“One can only imagine the sheer confusion of a patient who suddenly has to have people around them wearing masks so they can’t see any of the facial expressions. Whatever memory they have, there’s no way to recognize anybody. It’s terribly sad. There are people in memory care who are not at full capacity in any way. Anything that disrupts the daily routine, it’s oftentimes unsettling to them.”

Andy added, “As gone as she is in terms of her dementia phase, I’m almost thankful for (that) because a year ago, if this happened (then), she would be more cognitively aware we weren’t visiting her and didn’t have as much company. Psychologically, it’s easier for her. There’s a sadness to it, obviously, but we’re resigned to the current situation. I’m thankful she doesn’t have a clue as to what’s going on. If it was a year or two ago, it would be a struggle more on her end.”

Blessing in disguise

The Trahants also said the level of dementia their mother has makes this lack of physical visits a blessing in disguise because Yvette likely doesn’t realize they temporarily can’t see her in person and/or may not recognize them.

Both families said they’re pleased with the level of care their mothers have received at their retirement homes and the precautions they’ve taken to keep the virus out. No Somerby Sandy Springs memory care residents have contracted the virus.

However, one resident and two staff members in another part of Somerby’s facility did test positive but have recovered, and two Fountainview residents and two employees contracted the virus but have recovered, according to a document from the Georgia Department of Community Health regarding COVID-19 cases in long-term care facilities.

Prior to the pandemic, the Trahants and the Stearnses would visit their mothers at least once a week. Neal would fly to Atlanta about once a month to see his mother, and Daniel, who lives in New Orleans, where the Trahants are from, would come to town almost as often.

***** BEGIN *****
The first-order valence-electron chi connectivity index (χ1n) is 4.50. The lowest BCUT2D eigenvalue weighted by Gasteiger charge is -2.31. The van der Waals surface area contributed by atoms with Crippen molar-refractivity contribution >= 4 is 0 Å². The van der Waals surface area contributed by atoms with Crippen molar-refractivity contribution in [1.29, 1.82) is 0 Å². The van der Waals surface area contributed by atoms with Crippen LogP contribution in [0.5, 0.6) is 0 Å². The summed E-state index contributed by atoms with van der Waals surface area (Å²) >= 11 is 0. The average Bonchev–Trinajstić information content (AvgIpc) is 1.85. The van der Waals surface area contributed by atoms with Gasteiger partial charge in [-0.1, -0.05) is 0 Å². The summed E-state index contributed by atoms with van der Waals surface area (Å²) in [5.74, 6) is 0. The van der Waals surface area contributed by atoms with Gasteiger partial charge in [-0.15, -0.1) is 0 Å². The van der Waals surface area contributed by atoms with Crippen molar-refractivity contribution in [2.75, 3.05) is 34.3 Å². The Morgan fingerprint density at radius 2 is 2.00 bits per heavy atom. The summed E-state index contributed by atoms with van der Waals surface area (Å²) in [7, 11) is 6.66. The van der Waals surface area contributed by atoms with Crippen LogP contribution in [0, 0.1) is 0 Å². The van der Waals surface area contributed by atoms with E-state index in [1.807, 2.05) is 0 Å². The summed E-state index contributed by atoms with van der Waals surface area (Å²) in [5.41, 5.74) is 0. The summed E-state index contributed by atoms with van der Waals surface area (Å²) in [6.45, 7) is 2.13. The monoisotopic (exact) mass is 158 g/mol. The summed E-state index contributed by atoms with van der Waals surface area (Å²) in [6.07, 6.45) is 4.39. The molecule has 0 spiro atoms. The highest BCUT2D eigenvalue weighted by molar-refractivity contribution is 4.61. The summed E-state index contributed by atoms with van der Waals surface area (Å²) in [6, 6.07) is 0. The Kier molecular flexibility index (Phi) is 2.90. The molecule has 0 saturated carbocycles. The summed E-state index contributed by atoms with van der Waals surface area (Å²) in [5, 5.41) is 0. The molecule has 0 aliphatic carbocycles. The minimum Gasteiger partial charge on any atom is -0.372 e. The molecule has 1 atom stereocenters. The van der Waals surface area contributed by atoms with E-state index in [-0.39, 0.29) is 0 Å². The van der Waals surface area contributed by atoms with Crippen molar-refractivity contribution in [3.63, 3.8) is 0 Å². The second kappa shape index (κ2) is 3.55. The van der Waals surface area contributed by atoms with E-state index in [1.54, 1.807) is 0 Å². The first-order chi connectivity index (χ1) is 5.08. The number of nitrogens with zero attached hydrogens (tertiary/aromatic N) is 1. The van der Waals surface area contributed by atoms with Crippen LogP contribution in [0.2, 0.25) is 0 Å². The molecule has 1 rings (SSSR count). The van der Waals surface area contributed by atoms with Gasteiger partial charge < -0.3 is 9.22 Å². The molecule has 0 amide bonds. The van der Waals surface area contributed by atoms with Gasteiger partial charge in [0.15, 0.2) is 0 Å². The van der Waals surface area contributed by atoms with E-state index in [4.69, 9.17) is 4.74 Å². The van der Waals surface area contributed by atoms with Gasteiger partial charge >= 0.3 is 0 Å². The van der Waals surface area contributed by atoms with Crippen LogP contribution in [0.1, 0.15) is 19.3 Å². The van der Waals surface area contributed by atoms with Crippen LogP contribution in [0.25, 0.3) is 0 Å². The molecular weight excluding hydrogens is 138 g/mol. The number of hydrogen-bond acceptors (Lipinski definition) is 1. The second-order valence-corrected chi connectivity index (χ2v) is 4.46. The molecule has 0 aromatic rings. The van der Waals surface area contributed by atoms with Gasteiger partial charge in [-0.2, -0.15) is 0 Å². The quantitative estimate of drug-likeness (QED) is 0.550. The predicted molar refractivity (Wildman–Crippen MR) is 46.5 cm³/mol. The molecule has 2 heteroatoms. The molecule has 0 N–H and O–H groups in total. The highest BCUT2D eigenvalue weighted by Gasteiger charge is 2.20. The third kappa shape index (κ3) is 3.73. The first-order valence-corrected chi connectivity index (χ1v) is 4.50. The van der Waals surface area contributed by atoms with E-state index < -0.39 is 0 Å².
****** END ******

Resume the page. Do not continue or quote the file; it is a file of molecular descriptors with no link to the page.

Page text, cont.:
“Every weekend we would take her out for lunch or do something fun to get her out of the nursing home environment,” Amelie said. “When this is over, will we be able to do that again? It’s hard to know what will be left of my mom.”

Alice said since her mother was diagnosed with Alzheimer’s, she’s relied on the Alzheimer’s Association’s toll-free support line (1-800-272-3900), which is open 24/7. She’s also received encouragement from other caregivers she’s met.

“When I first was affected by this, I thought I was the only one, but years later I have so many new friends who have given me support through the Alzheimer’s Association,” Alice said.

As tough as it’s been for both families, they at least have siblings to lean on.

“But I think about the people who don’t have that and don’t have a support system,” Amelie said. “We know other couples where the husband or wife is in the nursing home and every day they go there to see their spouse but can’t see them in person.”

Like the Trahants, the Stearnses have used Zoom or Facetime to talk with their mother virtually, with not a lot of success, and want to resume in-person visits as soon as possible.

“The world, none of us have seen anything like this,” Rob said. “If anything, it kind of brings to the surface the importance of eye contact. So, we’re all wearing masks. We can’t touch them. I can’t hold her hand or put my hand on her shoulder. There’s a distance created. Everyone has to deal with it, but in this situation, in a way, it’s kind of cruel.”